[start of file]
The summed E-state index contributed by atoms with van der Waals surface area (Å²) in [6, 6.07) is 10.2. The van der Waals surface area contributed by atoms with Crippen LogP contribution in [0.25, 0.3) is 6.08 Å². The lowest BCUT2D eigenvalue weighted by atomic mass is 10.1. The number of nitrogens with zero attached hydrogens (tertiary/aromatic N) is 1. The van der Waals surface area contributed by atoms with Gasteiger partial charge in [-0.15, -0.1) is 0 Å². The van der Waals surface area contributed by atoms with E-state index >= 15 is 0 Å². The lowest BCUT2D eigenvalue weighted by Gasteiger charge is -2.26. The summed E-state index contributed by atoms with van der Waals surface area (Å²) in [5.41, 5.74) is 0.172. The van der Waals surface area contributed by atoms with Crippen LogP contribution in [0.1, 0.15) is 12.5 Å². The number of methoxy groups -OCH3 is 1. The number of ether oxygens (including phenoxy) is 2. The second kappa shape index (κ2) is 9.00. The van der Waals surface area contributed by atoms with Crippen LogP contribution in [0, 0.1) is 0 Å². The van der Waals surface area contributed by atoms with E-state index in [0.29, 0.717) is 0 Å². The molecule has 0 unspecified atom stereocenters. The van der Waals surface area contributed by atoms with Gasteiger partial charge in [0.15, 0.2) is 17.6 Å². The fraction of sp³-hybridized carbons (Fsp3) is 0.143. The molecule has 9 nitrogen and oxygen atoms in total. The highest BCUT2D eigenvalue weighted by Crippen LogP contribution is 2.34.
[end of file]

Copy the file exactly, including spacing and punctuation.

The summed E-state index contributed by atoms with van der Waals surface area (Å²) in [6, 6.07) is 10.2. The van der Waals surface area contributed by atoms with Crippen LogP contribution in [0.25, 0.3) is 6.08 Å². The lowest BCUT2D eigenvalue weighted by atomic mass is 10.1. The number of nitrogens with zero attached hydrogens (tertiary/aromatic N) is 1. The van der Waals surface area contributed by atoms with Gasteiger partial charge in [-0.15, -0.1) is 0 Å². The van der Waals surface area contributed by atoms with E-state index >= 15 is 0 Å². The lowest BCUT2D eigenvalue weighted by Gasteiger charge is -2.26. The summed E-state index contributed by atoms with van der Waals surface area (Å²) in [5.41, 5.74) is 0.172. The van der Waals surface area contributed by atoms with Crippen LogP contribution in [0.1, 0.15) is 12.5 Å². The number of methoxy groups -OCH3 is 1. The number of ether oxygens (including phenoxy) is 2. The second kappa shape index (κ2) is 9.00. The van der Waals surface area contributed by atoms with Crippen LogP contribution in [0, 0.1) is 0 Å². The van der Waals surface area contributed by atoms with E-state index in [0.29, 0.717) is 0 Å². The molecule has 0 unspecified atom stereocenters. The van der Waals surface area contributed by atoms with Gasteiger partial charge in [0.15, 0.2) is 17.6 Å². The fraction of sp³-hybridized carbons (Fsp3) is 0.143. The molecule has 9 nitrogen and oxygen atoms in total. The highest BCUT2D eigenvalue weighted by Crippen LogP contribution is 2.34.